Amanda Nettelbeck (Adelaide) on creating Aboriginal subjects of the Crown in colonial Australia – this Wed., May 3

Protection, conciliation and coercion: creating Aboriginal subjects of the Crown in colonial Australia

Centre for Imperial and Global History Seminar Series

When: Wed. May 3, 4:30pm

Where: Amory 115, University of Exeter

Amanda Nettelbeck
University of Adelaide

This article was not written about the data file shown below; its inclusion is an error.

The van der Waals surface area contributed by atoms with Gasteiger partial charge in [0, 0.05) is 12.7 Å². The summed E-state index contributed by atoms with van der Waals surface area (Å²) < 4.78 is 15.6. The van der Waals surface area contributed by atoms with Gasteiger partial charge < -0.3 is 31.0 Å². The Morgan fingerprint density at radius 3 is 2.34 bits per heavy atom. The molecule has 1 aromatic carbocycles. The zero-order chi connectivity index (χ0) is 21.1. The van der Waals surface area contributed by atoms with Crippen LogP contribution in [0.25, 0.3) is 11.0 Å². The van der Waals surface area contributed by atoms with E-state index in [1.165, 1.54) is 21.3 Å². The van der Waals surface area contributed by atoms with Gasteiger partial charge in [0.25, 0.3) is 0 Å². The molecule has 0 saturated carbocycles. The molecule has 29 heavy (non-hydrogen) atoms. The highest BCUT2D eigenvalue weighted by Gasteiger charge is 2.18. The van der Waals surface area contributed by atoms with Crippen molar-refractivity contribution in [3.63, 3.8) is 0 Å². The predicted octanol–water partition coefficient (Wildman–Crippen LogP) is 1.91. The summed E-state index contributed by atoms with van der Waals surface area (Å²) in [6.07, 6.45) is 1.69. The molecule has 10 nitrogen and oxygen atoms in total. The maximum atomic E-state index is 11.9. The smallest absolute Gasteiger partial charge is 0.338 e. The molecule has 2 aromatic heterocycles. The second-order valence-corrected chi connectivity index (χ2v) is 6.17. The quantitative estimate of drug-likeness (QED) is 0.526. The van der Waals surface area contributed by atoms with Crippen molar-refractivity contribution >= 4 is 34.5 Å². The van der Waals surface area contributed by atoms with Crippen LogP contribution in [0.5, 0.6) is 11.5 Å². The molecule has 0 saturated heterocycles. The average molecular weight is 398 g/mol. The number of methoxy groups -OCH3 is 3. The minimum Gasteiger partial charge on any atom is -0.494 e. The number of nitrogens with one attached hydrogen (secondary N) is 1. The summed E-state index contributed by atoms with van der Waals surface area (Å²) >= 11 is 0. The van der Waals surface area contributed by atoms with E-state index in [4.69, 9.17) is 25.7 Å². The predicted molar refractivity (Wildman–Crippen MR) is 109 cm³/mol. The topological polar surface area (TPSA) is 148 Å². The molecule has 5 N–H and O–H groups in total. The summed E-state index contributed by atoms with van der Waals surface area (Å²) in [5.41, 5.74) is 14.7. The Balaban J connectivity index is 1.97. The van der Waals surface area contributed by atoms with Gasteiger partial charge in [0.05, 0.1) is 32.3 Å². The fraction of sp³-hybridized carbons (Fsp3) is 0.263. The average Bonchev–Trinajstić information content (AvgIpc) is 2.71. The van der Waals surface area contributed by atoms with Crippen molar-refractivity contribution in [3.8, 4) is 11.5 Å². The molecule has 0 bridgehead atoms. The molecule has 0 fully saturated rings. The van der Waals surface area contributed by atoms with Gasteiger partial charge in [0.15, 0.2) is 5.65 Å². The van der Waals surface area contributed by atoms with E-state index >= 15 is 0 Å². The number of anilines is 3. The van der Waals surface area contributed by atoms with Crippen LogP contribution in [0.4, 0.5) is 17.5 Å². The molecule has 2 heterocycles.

Recent scholarship has seen a spike of interest in the politics of colonial humanitarianism and its various expressions around the British Empire from the late 18th century onwards. In particular, the project of Aboriginal ‘protection’ that had its formal heyday between the mid-1830s and the mid-1850s has received renewed focus as one of the most important means through which nineteenth-century strategies of humane governance were put into operation. Once conventionally regarded as a relatively short-lived Colonial Office agenda to extend justice and rights to indigenous people, the mid nineteenth-century project of protection has more recently been reconsidered in terms of its role to help secure the Crown’s practical jurisdiction in unruly colonies, and its motivations to create indigenous people’s colonial subjectivity. Continue reading “Amanda Nettelbeck (Adelaide) on creating Aboriginal subjects of the Crown in colonial Australia – this Wed., May 3”